Wednesday, October 24, 2012

Expanding the Franchise

The BBC carries a couple of recent sort regarding extension of voting rights.

This one refers to European rulings to the effect that a blanket ban on human rights contravenes human rights. The idea of giving some people, serving minor sentences, the vote doesn't seem so terrible to me. Indeed, given that we only have General Elections every 4-5 years, one could say it's unfair that some people serving a two year sentence will get to vote while others won't, simply because of when the election happens to fall in relation to their sentence. Perhaps this consideration could guide a distinction between those that do and do not lose their voting rights - i.e. anyone serving four years or fewer should still get to vote. But this isn't something I've given much thought to.

This piece covers the debate around extending voting rights to those aged 16 or 17, as the SNP proposes for the Scottish Independence Referendum. It's interesting to hear (or read) arguments on both sides, but I think some deserve commenting on.

Grant Costello argues that we allow 16 year olds to make important decisions, such as getting married. This is true, but doesn't necessarily mean we should allow them to vote: we might think they should be allowed to make (potentially bad) decisions over their own lives, but aren't fit to be trusted with power over others. (He does mention starting families, but aside from non-identity type reasons to deny that this harms the child, we can presumably trust to natural parental inclinations here.)

Philip Cowley argues that those aged 16 or 17 can often only exercise rights, such as to get married, with parental permission. This is interesting, but not necessarily enough to support his position. We could say that these teenagers should be able to vote with parental permission then (and, without permission, from age 18). Or we could argue that electoral outcomes will depend on 16 and 17 year olds in conjunction with their elders.

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Monday, October 15, 2012

Electoral Reform

A while back - over the summer in fact - I attended a People's Gathering in Edinburgh organised by the Electoral Reform Society. I found it a pretty eye-opening day. True those involved, being self-selected, weren't truly representative of the general population, but I was surprised to find so many people on the same page regarding various political matters. A report on the day has finally emerged here. (For the record, I was definitely one of those calling for a decline in political parties.)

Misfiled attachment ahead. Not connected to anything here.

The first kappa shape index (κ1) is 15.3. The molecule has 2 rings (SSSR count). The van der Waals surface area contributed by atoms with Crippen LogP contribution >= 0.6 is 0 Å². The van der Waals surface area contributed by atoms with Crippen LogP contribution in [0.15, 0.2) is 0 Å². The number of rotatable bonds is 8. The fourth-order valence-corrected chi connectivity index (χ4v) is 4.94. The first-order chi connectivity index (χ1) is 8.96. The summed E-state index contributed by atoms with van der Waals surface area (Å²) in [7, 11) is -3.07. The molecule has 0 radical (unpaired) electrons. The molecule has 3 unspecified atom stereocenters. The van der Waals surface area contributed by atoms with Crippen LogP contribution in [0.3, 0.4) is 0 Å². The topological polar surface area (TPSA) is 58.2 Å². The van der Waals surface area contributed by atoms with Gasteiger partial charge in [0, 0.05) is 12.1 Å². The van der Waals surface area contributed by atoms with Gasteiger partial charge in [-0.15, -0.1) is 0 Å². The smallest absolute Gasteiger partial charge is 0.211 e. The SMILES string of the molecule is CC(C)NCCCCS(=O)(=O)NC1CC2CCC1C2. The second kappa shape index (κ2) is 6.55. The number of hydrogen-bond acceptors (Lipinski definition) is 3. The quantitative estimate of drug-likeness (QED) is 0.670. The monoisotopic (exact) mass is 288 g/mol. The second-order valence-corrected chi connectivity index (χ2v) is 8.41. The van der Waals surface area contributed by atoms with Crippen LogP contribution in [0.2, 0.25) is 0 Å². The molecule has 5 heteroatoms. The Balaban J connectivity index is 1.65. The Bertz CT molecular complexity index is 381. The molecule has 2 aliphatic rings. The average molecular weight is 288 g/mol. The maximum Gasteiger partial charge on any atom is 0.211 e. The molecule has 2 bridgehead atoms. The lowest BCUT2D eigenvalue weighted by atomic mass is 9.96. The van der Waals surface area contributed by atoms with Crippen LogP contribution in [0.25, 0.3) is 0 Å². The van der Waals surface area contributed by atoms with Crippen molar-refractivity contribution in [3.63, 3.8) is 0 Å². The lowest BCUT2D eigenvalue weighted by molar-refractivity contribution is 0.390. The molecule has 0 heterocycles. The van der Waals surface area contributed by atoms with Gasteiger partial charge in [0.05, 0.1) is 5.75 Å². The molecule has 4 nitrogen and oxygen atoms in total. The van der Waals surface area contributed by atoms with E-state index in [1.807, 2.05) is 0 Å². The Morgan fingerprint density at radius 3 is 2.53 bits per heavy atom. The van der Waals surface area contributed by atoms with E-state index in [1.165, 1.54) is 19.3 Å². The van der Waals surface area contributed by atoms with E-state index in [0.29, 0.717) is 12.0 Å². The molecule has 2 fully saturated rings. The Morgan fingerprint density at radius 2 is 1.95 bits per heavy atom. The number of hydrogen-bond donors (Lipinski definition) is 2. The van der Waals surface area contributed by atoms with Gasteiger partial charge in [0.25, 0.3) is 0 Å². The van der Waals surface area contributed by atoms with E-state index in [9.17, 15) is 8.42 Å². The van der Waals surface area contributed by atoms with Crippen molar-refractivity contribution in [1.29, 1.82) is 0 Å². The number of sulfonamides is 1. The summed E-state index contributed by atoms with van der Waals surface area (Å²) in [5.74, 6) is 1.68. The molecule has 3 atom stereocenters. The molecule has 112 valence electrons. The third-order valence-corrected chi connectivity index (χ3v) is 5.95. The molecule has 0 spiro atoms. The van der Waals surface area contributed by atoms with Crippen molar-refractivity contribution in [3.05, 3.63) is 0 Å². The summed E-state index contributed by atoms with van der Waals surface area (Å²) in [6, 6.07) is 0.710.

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Saturday, October 06, 2012

Alcohol Policy

I've been meaning to blog about this for a while. Apparently researchers have predicted that minimum pricing for alcohol could save lives. (Interestingly, one consequence of my delay is that I see the estimated figure was reduced from 50,000 to 11,500 on 28th September!)

These calculations are fraught with difficulty and I'm no social scientist, so I'm just going to accept these claims. What I find noticeable, however, is the seemingly implicit assumption that this would be a reason to introduce minimum pricing throughout the UK. It's not clear that this follows, even if the empirical predictions are correct.

I don't think the state should ban alcohol, even though it leads to deaths, so it's not clear that it should so restrict it either. (Certain restrictions, particularly regarding age, are, of course, appropriate.) For those interested, there's a forthcoming special issue of Contemporary Social Science on Alcohol, Public Policy and Social Science (see the call for papers here), in which I have a paper developing a Millian liberal view of minimum pricing. (I argue that Mill would be against it.)

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Thursday, October 04, 2012

Surprising Political Facts

1) Scotland operates five different electoral systems. Details here.

2) The Prince of Wales can veto Westminster legislation, according to this article (which is chiefly concerned with his revenue).

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Wednesday, October 03, 2012

Disenfranchising Non-Taxpayers

It seems that the idea of disenfranchising those who don't pay tax has reared its head again. Of course, I should have lots to say about such a proposal, but (aside from anything else) I'm busy right now preparing for a PhD viva on Friday, so I'll confine myself to observing that Hayek was not the first nor, in my estimation, the most famous philosopher to propose something along these lines. As I mention in my comment on the afore-linked blog, J. S. Mill made similar proposals in his Considerations on Representative Government.

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